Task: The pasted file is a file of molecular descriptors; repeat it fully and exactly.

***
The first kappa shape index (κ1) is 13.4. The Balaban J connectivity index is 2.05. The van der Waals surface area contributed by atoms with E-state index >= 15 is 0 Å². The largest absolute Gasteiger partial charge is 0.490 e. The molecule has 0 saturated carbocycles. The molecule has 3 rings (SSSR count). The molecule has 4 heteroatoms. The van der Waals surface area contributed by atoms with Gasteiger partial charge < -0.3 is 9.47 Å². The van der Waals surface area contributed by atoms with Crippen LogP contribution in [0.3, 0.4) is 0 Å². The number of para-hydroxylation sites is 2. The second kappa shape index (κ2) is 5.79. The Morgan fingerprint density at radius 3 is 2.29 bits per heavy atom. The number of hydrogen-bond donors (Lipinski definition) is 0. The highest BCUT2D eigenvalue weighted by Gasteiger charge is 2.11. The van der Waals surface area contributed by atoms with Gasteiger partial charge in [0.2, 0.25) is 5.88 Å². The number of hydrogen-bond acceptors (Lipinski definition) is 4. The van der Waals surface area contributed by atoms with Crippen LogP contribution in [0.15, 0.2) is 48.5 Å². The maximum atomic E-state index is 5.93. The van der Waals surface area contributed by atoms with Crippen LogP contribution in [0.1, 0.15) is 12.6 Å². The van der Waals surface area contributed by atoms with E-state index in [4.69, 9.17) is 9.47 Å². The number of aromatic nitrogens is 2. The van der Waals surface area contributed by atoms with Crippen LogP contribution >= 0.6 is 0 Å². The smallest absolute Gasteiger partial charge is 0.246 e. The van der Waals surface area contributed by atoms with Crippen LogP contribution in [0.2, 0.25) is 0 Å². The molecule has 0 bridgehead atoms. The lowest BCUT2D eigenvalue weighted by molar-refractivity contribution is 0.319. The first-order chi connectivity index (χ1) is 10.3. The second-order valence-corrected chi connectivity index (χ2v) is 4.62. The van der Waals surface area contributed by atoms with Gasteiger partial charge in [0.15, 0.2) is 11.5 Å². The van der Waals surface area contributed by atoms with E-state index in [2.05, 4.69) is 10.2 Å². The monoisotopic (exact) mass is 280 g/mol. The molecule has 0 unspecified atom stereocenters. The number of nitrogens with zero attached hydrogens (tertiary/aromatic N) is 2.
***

The first kappa shape index (κ1) is 13.4. The Balaban J connectivity index is 2.05. The van der Waals surface area contributed by atoms with E-state index >= 15 is 0 Å². The largest absolute Gasteiger partial charge is 0.490 e. The molecule has 0 saturated carbocycles. The molecule has 3 rings (SSSR count). The molecule has 4 heteroatoms. The van der Waals surface area contributed by atoms with Gasteiger partial charge < -0.3 is 9.47 Å². The van der Waals surface area contributed by atoms with Crippen LogP contribution in [0.3, 0.4) is 0 Å². The number of para-hydroxylation sites is 2. The second kappa shape index (κ2) is 5.79. The Morgan fingerprint density at radius 3 is 2.29 bits per heavy atom. The number of hydrogen-bond donors (Lipinski definition) is 0. The highest BCUT2D eigenvalue weighted by Gasteiger charge is 2.11. The van der Waals surface area contributed by atoms with Gasteiger partial charge in [0.2, 0.25) is 5.88 Å². The number of hydrogen-bond acceptors (Lipinski definition) is 4. The van der Waals surface area contributed by atoms with Crippen LogP contribution in [0.15, 0.2) is 48.5 Å². The maximum atomic E-state index is 5.93. The van der Waals surface area contributed by atoms with Crippen LogP contribution in [0.1, 0.15) is 12.6 Å². The van der Waals surface area contributed by atoms with E-state index in [4.69, 9.17) is 9.47 Å². The number of aromatic nitrogens is 2. The van der Waals surface area contributed by atoms with Crippen LogP contribution >= 0.6 is 0 Å². The smallest absolute Gasteiger partial charge is 0.246 e. The van der Waals surface area contributed by atoms with Crippen LogP contribution in [0.2, 0.25) is 0 Å². The molecule has 0 bridgehead atoms. The lowest BCUT2D eigenvalue weighted by molar-refractivity contribution is 0.319. The first-order chi connectivity index (χ1) is 10.3. The second-order valence-corrected chi connectivity index (χ2v) is 4.62. The van der Waals surface area contributed by atoms with Gasteiger partial charge in [0.15, 0.2) is 11.5 Å². The van der Waals surface area contributed by atoms with E-state index in [2.05, 4.69) is 10.2 Å². The monoisotopic (exact) mass is 280 g/mol. The molecule has 0 unspecified atom stereocenters. The number of nitrogens with zero attached hydrogens (tertiary/aromatic N) is 2.